We know how many salmon there are and how many we can catch. Because salmon return to the same place every year to spawn, it is easier to count the population and figure out the number of salmon that can be caught each year without long-term damage to their numbers.
We know how to catch salmon without significantly hurting the marine environment. Greenberg says we have figured out how to responsibly catch salmon using methods that do not harm other fish. Although marine mammals are occasionally caught in the nets, it is not nearly as bad as the longlines used for tuna, which can be hundreds of miles in length and ensnare sea turtles and sharks.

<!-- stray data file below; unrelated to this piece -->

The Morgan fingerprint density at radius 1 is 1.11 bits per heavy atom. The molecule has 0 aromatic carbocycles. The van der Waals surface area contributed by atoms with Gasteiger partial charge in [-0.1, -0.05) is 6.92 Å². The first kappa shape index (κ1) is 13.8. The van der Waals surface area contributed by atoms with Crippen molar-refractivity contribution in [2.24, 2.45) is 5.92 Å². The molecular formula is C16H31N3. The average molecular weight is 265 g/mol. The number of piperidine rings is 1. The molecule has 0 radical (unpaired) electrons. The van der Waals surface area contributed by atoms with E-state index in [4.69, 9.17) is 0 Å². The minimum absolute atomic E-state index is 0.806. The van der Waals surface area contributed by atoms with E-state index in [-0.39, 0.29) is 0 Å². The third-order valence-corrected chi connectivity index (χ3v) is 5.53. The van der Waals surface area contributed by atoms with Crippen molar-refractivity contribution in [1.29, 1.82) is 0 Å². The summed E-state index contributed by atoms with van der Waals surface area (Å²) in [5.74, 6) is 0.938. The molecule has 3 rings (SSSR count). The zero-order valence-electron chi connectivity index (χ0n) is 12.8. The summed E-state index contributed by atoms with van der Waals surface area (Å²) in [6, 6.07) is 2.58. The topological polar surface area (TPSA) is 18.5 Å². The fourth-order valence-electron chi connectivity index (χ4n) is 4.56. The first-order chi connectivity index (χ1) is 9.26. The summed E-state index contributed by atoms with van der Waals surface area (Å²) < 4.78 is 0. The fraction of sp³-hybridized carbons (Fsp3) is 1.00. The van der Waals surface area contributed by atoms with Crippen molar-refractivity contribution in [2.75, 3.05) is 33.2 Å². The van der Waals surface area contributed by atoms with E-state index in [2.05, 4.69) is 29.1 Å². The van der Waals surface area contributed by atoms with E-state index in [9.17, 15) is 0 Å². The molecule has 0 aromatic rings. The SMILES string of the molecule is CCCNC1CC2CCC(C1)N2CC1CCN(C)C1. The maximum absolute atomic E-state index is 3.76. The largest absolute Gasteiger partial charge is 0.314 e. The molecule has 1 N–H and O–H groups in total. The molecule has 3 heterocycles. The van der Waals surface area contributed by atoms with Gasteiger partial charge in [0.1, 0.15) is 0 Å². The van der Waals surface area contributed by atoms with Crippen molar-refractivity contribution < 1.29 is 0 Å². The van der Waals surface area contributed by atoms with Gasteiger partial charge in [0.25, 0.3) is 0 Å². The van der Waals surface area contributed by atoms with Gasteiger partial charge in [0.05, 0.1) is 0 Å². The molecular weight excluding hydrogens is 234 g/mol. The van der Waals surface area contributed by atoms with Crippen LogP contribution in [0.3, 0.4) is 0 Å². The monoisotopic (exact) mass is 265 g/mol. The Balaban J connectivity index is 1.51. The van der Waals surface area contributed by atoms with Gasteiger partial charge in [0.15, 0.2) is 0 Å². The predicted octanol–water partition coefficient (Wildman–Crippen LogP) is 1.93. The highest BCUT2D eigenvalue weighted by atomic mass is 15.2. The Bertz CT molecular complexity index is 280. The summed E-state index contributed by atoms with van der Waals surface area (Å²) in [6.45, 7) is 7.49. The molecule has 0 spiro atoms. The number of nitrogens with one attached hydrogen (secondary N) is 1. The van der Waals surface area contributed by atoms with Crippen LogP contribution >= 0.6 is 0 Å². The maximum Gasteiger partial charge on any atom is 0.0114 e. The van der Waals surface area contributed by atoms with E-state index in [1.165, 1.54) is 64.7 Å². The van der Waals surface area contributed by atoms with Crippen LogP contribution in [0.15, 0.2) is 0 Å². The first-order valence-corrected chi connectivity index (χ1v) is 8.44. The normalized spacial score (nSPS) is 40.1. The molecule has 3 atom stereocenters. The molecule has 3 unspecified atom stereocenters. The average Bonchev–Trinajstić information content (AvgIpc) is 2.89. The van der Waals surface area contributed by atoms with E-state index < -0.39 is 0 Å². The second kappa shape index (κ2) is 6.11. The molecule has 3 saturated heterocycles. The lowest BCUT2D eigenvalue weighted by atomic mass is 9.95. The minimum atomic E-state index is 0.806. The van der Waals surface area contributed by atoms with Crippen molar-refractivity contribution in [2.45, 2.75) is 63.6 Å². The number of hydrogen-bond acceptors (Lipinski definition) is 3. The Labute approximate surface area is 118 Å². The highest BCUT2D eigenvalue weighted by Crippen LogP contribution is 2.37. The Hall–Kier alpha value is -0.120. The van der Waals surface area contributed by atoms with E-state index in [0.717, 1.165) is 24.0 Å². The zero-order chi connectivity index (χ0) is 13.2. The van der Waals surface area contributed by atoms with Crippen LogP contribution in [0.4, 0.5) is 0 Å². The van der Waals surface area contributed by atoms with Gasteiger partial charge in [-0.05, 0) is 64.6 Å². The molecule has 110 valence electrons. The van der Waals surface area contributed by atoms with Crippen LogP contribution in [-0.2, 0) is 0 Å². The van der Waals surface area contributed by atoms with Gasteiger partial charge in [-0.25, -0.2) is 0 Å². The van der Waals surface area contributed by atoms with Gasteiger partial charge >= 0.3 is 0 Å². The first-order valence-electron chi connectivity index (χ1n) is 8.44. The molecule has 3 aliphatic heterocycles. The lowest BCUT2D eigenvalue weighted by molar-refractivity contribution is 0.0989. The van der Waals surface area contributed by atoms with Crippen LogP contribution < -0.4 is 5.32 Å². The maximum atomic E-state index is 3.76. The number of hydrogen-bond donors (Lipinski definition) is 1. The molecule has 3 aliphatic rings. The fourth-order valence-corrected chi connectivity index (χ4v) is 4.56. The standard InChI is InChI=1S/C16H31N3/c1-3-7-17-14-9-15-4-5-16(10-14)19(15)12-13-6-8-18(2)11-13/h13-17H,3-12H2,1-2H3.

The species of salmon used in canned salmon eat lower on the food chain than tuna, and are thus lower in toxins. While the kinds of tuna used for canning are not the largest of the family, they are still higher on the food chain than the pinks, chums and sockeyes used for canned salmon, which prey on small crustaceans and plankton.
• Read more: A Tale of Two Cans: Why Canned Salmon Is Better Than Tuna at the Atlantic
Do you eat canned salmon? Do you have any other recommended alternatives to canned tuna?